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6 Ways to Cut the Costs of Senior Homecare

By Katie Gilbert

Imagine waking up and receiving a call that your loved one has been to the hospital. You rush there in your pajamas and turn the car key with extra force as if it will get you on the highway faster. When you get there, you learn that your loved one was admitted for a fall but, it turns out that fall was the first sign of Alzheimer's. You now have to form a plan of action for taking care of them including how you will find the time and resources to finance their care. 

The Cost of Home Care

Research shows that over 60% of family caregivers worry about receiving a similar call from a hospital indicating that they will have to find a way to finance care for a parent. It's understandable, providing care can be both expensive and overwhelming. Many resort to quitting work to spend more time at home with an aging parent or cut into their retirement funds to afford trips to the hospital, new prescriptions, or safety equipment for the home. 

2012 report by National Public Radio (NPR) has found that an individual will spend an average of $44,385 on care for their parents or elderly loved ones excluding the cost of lost wages and cuts to retirement savings accounts. When the costs are this high, it can help to check out online resources to make affording senior home care easier.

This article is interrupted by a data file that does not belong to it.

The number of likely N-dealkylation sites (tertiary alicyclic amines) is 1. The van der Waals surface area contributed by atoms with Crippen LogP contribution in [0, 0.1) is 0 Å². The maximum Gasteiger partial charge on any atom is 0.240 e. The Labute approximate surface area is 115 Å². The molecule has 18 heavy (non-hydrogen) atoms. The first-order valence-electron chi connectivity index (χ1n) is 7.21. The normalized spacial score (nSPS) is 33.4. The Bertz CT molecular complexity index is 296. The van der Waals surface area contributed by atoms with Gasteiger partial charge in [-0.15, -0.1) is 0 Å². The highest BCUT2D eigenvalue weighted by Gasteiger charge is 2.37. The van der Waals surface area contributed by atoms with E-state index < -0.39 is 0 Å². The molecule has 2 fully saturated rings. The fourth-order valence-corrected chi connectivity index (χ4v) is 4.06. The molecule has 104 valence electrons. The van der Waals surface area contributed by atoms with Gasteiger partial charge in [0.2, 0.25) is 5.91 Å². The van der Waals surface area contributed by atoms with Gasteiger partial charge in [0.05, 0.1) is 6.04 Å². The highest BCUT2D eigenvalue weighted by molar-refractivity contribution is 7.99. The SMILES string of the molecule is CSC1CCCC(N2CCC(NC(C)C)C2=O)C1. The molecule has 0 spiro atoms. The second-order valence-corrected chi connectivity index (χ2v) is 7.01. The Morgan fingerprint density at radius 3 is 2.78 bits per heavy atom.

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Cutting the Costs 

  • Center for Benefit Access: The National Council on Aging provides a tool to help organizations enroll seniors and younger adults with disabilities into benefit programs so that they can remain healthy and in control at home. 

  • Medicaid.gov: A website to shop for federal policy and program information about Medicaid and the Basic Health Program.  Medicaid's services can cover doctor's visits, prescription drugs, and preventive care.

  • Benefits CheckUp: An application to see if you can apply for help affording prescriptions, health care, food, or utilities. 

  • Medicare.gov: Look to see if you can apply for Medicare. It can help cover the cost of prescriptions, inpatient hospital care, admittance to a skilled nursing facility, home healthcare, hospice care, and the Supplementary Medical Insurance Trust Fund.

  • Elderlife Financial Services: See if you can apply for veterans' benefits here to help pay for healthcare. Or, browse to find out resources to help finance care for an aging parent or loved one.

  • Top Discounts for Seniors: Outside of programs and loans to help finance care, there are also many discounts to help you afford travel, shopping, food, and telephone bills. 

We hope that these insights can help you or your aging loved ones anticipate and prepare for the cost of home care. For more information about the cost of home care services, refer to our guide: Home Care Pay Options.

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Katie Gilbert author bio

Tags: Caregivers

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